Mr Kevin Beatt, a consultant cardiologist, has won his claim for automatic unfair dismissal and detriment due to protected disclosure against Croydon Health Services NHS Trust after claiming that he had been dismissed from his role at Croydon Hospital in July 2012 because he had raised concerns about staffing shortages, “appalling” equipment, and workplace bullying.
Mr Beatt issued his Employment Tribunal claim for deductions from his wages, automatic unfair dismissal, and detriment due to protected disclosures in the South London Employment Tribunal in late 2012.
The claim came before the Employment Tribunal panel at South London Employment Tribunal earlier this year, with Employment Judge Sage chairing the hearing. The Employment Tribunal heard evidence from Mr Beatt that he had made complaints to management staff at Croydon Hospital between 2008 and his dismissal in 2012, including:
- That he had told the medical director of the hospital in January 2010 that the aging radiation equipment in the cardiology unit was placing patients and staff at risk
- That there had been a serious dispute between Mr Beatt and hospital directors in July 2011 when a senior nurse was suspended without his knowledge and a 63-year-old patient died in a routine procedure, with Mr Beatt left for 20 minutes undertaking surgery with a junior nurse who did not even have basic knowledge of the operation he was undertaking
- That four days after his complaint in July 2011 he was threatened by Nick Hulme, then the chief executive of the NHS Trust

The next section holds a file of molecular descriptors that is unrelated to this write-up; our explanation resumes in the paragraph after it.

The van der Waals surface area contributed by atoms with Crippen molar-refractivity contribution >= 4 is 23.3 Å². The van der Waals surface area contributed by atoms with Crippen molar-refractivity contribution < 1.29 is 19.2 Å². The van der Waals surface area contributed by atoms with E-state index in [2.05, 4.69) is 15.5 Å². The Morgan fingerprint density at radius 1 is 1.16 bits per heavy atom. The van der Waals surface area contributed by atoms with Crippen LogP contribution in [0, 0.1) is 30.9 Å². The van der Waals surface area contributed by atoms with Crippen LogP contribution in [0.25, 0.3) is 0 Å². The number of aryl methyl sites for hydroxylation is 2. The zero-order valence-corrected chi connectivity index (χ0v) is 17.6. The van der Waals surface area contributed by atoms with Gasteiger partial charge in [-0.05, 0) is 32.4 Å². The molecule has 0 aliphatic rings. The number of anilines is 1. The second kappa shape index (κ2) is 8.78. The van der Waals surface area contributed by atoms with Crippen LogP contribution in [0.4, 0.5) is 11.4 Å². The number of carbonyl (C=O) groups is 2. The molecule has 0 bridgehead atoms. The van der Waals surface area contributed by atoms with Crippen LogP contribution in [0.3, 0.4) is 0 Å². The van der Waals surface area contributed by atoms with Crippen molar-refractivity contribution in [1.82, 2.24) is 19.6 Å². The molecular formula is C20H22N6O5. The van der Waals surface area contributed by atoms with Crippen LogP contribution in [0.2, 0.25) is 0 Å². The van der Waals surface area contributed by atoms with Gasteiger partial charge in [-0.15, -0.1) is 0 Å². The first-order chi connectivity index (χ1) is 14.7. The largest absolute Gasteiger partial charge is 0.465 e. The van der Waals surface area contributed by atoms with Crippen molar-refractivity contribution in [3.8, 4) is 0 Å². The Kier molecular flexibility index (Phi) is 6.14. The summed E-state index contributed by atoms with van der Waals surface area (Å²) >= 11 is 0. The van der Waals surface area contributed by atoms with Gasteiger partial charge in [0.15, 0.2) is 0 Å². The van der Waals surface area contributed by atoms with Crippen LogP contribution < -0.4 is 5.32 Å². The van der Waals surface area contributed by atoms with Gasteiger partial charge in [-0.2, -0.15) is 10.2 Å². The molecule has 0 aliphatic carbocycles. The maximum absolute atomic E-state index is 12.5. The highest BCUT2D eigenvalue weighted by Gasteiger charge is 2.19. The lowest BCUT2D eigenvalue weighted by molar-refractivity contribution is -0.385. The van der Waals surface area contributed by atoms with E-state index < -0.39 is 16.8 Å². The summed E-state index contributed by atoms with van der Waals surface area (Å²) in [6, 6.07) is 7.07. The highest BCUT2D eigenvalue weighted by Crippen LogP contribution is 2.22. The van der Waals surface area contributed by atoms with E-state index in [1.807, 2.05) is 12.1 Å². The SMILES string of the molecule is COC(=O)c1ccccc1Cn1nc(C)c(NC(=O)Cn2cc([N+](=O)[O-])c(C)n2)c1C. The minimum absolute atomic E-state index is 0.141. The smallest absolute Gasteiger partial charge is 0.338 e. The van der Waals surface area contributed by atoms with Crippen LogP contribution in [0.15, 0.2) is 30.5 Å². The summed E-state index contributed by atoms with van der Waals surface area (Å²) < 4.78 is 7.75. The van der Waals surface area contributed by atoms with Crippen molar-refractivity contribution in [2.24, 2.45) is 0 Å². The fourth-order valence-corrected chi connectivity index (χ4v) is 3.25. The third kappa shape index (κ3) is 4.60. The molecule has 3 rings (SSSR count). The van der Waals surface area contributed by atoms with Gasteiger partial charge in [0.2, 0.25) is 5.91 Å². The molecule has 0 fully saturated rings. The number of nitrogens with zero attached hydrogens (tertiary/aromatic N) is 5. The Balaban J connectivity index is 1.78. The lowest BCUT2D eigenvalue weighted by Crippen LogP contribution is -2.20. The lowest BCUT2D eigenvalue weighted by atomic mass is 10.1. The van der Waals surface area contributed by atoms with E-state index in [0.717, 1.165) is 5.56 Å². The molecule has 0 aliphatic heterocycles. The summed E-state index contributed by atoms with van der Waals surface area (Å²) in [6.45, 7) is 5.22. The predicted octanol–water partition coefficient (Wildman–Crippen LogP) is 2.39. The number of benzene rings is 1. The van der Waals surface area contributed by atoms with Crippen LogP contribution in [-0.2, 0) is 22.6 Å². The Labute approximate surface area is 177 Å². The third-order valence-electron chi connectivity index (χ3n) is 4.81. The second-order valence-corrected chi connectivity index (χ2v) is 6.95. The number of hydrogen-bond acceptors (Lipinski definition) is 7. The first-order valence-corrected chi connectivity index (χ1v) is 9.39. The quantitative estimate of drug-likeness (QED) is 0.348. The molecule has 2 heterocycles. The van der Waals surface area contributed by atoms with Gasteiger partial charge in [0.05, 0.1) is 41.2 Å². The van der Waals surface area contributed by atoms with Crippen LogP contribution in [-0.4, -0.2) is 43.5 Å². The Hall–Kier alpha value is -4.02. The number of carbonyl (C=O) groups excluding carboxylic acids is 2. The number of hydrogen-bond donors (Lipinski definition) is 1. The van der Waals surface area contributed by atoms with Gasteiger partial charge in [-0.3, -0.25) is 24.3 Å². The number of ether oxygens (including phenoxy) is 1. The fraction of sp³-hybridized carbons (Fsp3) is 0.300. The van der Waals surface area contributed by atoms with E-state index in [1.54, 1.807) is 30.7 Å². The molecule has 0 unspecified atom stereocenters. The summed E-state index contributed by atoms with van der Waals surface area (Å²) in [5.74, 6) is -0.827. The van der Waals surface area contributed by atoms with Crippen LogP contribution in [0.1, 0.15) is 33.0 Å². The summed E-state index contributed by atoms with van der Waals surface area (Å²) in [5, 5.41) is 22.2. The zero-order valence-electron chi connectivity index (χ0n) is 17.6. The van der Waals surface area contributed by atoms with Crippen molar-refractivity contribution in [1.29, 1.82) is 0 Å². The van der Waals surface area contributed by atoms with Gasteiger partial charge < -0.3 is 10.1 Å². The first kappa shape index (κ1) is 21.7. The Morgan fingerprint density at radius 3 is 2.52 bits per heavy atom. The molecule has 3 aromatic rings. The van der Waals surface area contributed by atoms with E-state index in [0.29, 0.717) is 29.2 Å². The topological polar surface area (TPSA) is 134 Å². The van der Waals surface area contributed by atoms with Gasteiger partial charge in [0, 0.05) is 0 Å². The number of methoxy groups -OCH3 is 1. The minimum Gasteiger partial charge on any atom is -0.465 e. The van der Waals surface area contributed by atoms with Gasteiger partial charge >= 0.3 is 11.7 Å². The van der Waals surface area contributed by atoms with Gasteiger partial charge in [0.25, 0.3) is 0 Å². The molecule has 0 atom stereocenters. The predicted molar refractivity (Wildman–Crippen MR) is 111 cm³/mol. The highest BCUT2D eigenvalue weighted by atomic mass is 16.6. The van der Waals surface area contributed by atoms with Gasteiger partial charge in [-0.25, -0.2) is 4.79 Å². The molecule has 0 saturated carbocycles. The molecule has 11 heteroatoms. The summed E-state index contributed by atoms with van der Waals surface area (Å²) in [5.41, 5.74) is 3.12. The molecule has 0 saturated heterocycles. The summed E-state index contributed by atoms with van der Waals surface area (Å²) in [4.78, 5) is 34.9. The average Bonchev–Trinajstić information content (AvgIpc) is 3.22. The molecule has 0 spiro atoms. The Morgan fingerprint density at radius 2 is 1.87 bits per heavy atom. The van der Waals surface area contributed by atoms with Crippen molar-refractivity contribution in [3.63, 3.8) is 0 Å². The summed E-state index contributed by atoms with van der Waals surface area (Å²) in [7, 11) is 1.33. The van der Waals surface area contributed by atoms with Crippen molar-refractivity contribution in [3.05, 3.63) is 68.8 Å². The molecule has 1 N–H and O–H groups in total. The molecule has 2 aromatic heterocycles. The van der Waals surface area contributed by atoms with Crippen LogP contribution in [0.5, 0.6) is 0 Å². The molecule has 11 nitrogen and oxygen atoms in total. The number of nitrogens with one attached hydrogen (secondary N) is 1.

- Various complaints that the NHS Trust was failing to ignore serious incidents, that key staff were being removed, that junior employees were being bullied, and that all of these issues were placing staff and patient safety at risk
The Tribunal heard evidence that Mr Beatt was suspended by the NHS Trust in September 2011 and started disciplinary proceedings after putting allegations to Mr Beatt that his criticisms of the Trust were “vexatious” and calculated to ensure the restoration of Sister Lucy Jones. Allegations made by another member of staff, Dr Asiq Qasim, that Mr Beatt was mentally unstable were also investigated by staff at the NHS Trust.
The Employment Tribunal ruled in Mr Beatt’s favour in his claims for detriment due to protected disclosure and automatic unfair dismissal but dismissed his claim for unlawful deductions from his wages as it was not made within the relevant limitation dates. Employment Judge Sage stated: “The tribunal concludes on all the evidence before us that the respondent has not shown that the reason for dismissal was misconduct” and that Mr Beatt had been subjected to detriments and dismissed because he had made protected disclosures (also known as “whistleblowing”).
A remedies hearing will be held at a later date to determine the compensation that Mr Beatt will be paid.
Mr Beatt stated after the judgment was released: “There’s no doubt in my mind that what they do is, if things have gone badly wrong, instead of saying things have gone badly wrong, they try to cover it up. The bigger picture here is it’s not just this case they’ve done it on. They’ve done it on lots of others. At the end of the day it is in order to misrepresent events to the patient and their relatives. That needs to be exposed.”
A spokesman for the Croydon Health Services NHS Trust stated: “We are clearly very disappointed with the tribunal’s decision. Having sought legal advice, the trust is in the process of submitting an appeal against the judgment, to the Employment Appeal Tribunal.”